The search computing project (SeCo), funded by the European Research Council as an advanced IDEAS grant, aims at building concepts, algorithms, tools, and technologies to support complex Web queries. The project is now entering the fourth of five year lifespan (Nov. 2008-Nov. 2013); it proposes a new paradigm for solving complex queries based on combining data extraction from distinct sources and data integration by means of specialized integration engines. Data extraction retrieves data from different sources, ordered based on local rankings, and data integration merges such results into result combinations, with an associated global ranking, such that combinations with the highest ranking are produced as fast as possible; a result combination represents the solution of a complex search problem. Thus, the search computing project has the ambitious goal of lowering the technological barrier required for building complex search applications, thereby enabling the development of many new applications which will cover relevant search needs.
Stefano Ceri is professor at the Dipartimento di Elettronica e Informazione (DEI), Politecnico di Milano; he was a visiting professor at the Computer Science Department of Stanford University between 1983 and 1991. He is the Director of Alta Scuola Politecnica (ASP), a school of excellence emphasizing innovation and multidisciplinarity, for master-level students of Politecnico di Milano and Politecnico di Torino. He is author of more than 300 articles on International Journals and Conference Proceedings and of 11 international books, with an H-index 56. He is co-inventor of WebML, a model for the conceptual design of Web applications (US Patent 6,591,271, July 2003), and co-founder in 2001 of Web Models, a spinoff company of Politecnico di Milano which commercializes WebML by means of the product WebRatio. He is the recipient of the ERC IDEAS Grant “Search Computing” (SeCo), a multi-disciplinary project providing the abstractions, foundations, methods, and tools required to give answer to complex search queries. The project spans from Nov. 1, 2008 to Oct. 31, 2013; the major results include a series of three books with Springer-Verlag, numerous articles and demos, and a recently awarded patent.
Masataka Goto, Prime Senior Researcher / Leader of Media Interaction Group, National Institute of Advanced Industrial Science and Technology (AIST), Japan, http://staff.aist.go.jp/m.goto/.
Masataka Goto received the Doctor of Engineering degree from Waseda University in 1998. He is currently a Prime Senior Researcher and the Leader of the Media Interaction Group at the National Institute of Advanced Industrial Science and Technology (AIST), Japan. In 1992 he was one of the first to start work on automatic music understanding, and has since been at the forefront of research in music technologies and music interfaces based on those technologies. Since 1998 he has also worked on speech recognition interfaces and since 2006 he leads web services based on content analysis and crowdsourcing (http://songle.jp and http://en.podcastle.jp). He serves concurrently as a Visiting Professor at the Institute of Statistical Mathematics, an Associate Professor (Cooperative Graduate School Program) in the Graduate School of Systems and Information Engineering, University of Tsukuba, and a Project Manager of the Exploratory IT Human Resources Project (MITOH Program) by the Information Technology Promotion Agency (IPA).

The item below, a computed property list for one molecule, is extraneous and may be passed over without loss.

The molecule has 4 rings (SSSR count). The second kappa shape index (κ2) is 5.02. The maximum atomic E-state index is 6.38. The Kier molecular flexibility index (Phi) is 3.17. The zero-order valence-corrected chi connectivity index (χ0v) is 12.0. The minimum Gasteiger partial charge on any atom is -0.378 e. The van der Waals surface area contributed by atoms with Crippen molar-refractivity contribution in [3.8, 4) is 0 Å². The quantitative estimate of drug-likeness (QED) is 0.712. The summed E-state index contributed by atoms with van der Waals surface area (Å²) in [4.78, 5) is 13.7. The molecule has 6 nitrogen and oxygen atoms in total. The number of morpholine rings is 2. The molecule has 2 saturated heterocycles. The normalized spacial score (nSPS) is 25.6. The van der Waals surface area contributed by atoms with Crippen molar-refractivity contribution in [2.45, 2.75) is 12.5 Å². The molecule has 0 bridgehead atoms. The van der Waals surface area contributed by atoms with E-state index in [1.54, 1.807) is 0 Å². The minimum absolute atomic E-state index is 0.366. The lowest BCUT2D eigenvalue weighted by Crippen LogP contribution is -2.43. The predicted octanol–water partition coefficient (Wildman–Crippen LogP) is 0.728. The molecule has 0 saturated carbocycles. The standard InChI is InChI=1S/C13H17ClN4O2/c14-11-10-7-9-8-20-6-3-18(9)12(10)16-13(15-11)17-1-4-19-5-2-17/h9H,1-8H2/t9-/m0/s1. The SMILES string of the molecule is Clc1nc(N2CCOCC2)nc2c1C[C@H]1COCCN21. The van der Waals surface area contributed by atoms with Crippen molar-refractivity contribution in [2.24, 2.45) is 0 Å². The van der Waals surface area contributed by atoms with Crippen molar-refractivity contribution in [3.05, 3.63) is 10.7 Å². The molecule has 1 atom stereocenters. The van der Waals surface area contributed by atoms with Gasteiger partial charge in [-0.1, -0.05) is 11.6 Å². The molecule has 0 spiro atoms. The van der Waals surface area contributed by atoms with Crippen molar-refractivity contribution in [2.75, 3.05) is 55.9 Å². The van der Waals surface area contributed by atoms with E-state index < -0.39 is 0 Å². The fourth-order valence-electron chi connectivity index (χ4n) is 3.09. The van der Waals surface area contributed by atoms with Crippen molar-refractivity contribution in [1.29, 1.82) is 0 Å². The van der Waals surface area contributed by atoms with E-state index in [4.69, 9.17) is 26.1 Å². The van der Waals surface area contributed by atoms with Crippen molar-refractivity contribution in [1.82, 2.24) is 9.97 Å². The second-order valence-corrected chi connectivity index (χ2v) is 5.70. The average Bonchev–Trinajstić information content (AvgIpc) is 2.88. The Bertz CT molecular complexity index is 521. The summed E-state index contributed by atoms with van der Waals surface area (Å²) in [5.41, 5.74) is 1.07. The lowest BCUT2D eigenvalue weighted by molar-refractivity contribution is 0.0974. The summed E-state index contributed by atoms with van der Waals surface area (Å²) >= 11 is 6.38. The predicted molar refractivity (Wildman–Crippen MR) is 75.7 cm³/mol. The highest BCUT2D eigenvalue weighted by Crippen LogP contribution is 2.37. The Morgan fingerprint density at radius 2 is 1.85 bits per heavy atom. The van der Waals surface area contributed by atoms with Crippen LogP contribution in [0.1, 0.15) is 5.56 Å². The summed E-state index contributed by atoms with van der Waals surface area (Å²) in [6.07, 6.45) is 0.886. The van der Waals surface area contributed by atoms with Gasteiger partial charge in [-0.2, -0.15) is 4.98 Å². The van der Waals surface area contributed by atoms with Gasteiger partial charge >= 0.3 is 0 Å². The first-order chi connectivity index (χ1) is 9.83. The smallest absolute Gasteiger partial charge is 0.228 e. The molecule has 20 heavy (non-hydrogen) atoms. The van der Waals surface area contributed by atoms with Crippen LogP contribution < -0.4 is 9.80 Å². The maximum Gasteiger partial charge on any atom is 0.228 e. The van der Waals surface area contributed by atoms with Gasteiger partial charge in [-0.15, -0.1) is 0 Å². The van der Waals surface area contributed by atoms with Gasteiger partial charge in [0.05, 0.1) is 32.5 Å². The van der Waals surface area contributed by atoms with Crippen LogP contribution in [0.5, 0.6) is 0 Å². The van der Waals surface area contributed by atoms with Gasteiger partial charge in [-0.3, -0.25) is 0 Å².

Over the past 20 years, Masataka Goto has published more than 190 papers in refereed journals and international conferences and has received 29 awards, including several best paper awards, best presentation awards, and the Commendation for Science and Technology by the Minister of Education, Culture, Sports, Science and Technology (Young Scientists' Prize). He has served as a committee member of over 80 scientific societies and conferences and was the Chair of the IPSJ (Information Processing Society of Japan) Special Interest Group on Music and Computer (SIGMUS) in 2007 and 2008 and the General Chair of the 10th International Society for Music Information Retrieval Conference (ISMIR 2009). Since 2011 he started a 5-year research project (OngaCREST Project) on music technologies as the Research Director, whose project is funded by the Japan Science and Technology Agency (CREST, JST).